On Linux file name casing does and thus changing the name to NLog.config did the trick.

Linux specific addition

If app wants to gracefully handle SIGTERM signal (like when somebody/something tries to kill it) it might use UnixSignalWaiter NuGet package. While only at version 0.0.1 it seems to work just fine. It is also safe to use it on non-Linux systems where it does nothing (one might also check whether the feature is supported).

Conclusion

If .NET Core has proper database support (PostgreSQL in my case, but more more importantly LLBLGenPro doesn’t work due to lack of ado.net support – I don’t know about you but for me the proper ado.net stack on server is one of the most important aspects) I’d try to use it as well. But since it doesn’t, well, someday in the future I guess.

Anyway, after learning all the problems and the workarounds above I feel more confident in my Mono/Linux skills and the application compiles fine and works as expected. I also think that Xamarin/mono guys are doing really great job. Kudos.

Did I mention that I’m using Docker to run the application? I guess that’s a topic for a future post.

TwoWay binding trap on Windows Store apps

Imagine having a TextBox bound to a viewmodel’s property in a TwoWay mode. In between a converter that does possibly an asymmetric conversion – in this case the text is uppercased (it should do for this demo).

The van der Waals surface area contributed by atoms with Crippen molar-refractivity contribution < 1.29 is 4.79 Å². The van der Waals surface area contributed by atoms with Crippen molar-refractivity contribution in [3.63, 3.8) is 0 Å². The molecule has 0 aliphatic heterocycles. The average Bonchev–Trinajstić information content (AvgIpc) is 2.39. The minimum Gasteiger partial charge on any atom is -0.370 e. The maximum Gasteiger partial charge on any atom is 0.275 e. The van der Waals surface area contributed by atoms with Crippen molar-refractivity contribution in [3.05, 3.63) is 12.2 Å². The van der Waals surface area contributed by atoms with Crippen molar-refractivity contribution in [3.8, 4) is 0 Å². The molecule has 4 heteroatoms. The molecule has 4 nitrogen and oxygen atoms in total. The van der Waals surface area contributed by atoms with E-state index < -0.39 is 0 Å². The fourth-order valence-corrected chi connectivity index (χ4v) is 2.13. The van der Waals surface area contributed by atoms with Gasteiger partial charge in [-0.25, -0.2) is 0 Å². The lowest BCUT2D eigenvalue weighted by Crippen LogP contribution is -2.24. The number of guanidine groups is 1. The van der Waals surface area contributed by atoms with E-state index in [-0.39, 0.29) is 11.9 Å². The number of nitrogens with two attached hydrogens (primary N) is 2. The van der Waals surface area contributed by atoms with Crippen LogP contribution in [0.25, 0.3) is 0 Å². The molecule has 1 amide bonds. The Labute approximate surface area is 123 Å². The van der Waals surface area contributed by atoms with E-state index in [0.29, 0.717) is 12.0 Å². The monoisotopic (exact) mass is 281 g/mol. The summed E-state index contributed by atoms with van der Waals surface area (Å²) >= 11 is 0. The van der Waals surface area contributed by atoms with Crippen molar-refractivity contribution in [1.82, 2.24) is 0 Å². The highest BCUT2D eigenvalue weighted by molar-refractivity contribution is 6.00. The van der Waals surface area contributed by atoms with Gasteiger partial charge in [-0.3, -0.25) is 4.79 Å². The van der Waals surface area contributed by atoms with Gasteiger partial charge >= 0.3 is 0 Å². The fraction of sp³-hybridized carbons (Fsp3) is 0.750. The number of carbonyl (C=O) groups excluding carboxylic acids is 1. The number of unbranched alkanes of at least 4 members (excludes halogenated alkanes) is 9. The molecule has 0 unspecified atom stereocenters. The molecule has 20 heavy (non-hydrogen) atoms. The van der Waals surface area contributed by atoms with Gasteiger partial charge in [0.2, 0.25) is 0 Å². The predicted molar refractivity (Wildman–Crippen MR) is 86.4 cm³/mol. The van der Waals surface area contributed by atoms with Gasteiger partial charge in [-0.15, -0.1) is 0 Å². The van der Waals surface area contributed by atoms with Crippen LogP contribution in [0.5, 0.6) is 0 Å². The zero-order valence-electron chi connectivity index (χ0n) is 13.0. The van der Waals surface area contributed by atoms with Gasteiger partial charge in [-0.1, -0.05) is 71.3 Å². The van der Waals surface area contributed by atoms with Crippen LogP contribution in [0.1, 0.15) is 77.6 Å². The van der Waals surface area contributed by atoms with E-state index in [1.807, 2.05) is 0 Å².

Like this:

<StackPanel>
    <StackPanel.Resources>
        <local:UppercaseConverter x:Key="cnv" />
    </StackPanel.Resources>
    <TextBox Text="{Binding Text, Mode=TwoWay, Converter={StaticResource cnv}}" Margin="0,60,0,0" />
    <TextBlock Text="{Binding Text, Mode=OneWay}" />
    <Button Content="Test" Click="Button_Click" />
</StackPanel>

Below is an additional TextBlock for feedback and a button that assigns a value to the property bound.Here is the WPF converter (Windows Store version has a slightly different method signature)

public class UppercaseConverter : IValueConverter
{
    public object Convert(object value, Type targetType, object parameter, System.Globalization.CultureInfo culture)
    {
        if (value == null)
            return null;
        else
            return ((string)value).ToUpper();
    }

    public object ConvertBack(object value, Type targetType, object parameter, System.Globalization.CultureInfo culture)
    {
        return value;
    }
}

and the viewmodel with a single property and INPC implementation:

public class Tubo : INotifyPropertyChanged
{
    public event PropertyChangedEventHandler PropertyChanged;
    private string text;
    public string Text
    {
        get
        {
            return text;
        }
        set
        {
            if (text != value)
            {
                text = value;
                OnPropertyChanged("Text");
            }
        }
    }

    protected virtual void OnPropertyChanged(string name)
    {
        if (PropertyChanged != null)
            PropertyChanged(this, 
                new  PropertyChangedEventArgs(name));
    }
}

Finally the code behind the XAML page:

public partial class MainWindow : Window
{
    private Tubo source;
    public MainWindow()
    {
        InitializeComponent();
        source = new Tubo();
        DataContext = source;
    }

    private void Button_Click(object sender, RoutedEventArgs e)
    {
        source.Text = "Tubo";
    }
}
Everything is pretty much straightforward. The instance of Tubo is created and assigned as DataContext. On button click a value is assigned to Tubo’s Text property. Binding picks up the PropertyChanged notifications and displays the UppercaseConverter converted value in TextBox and a raw value in TextBlock.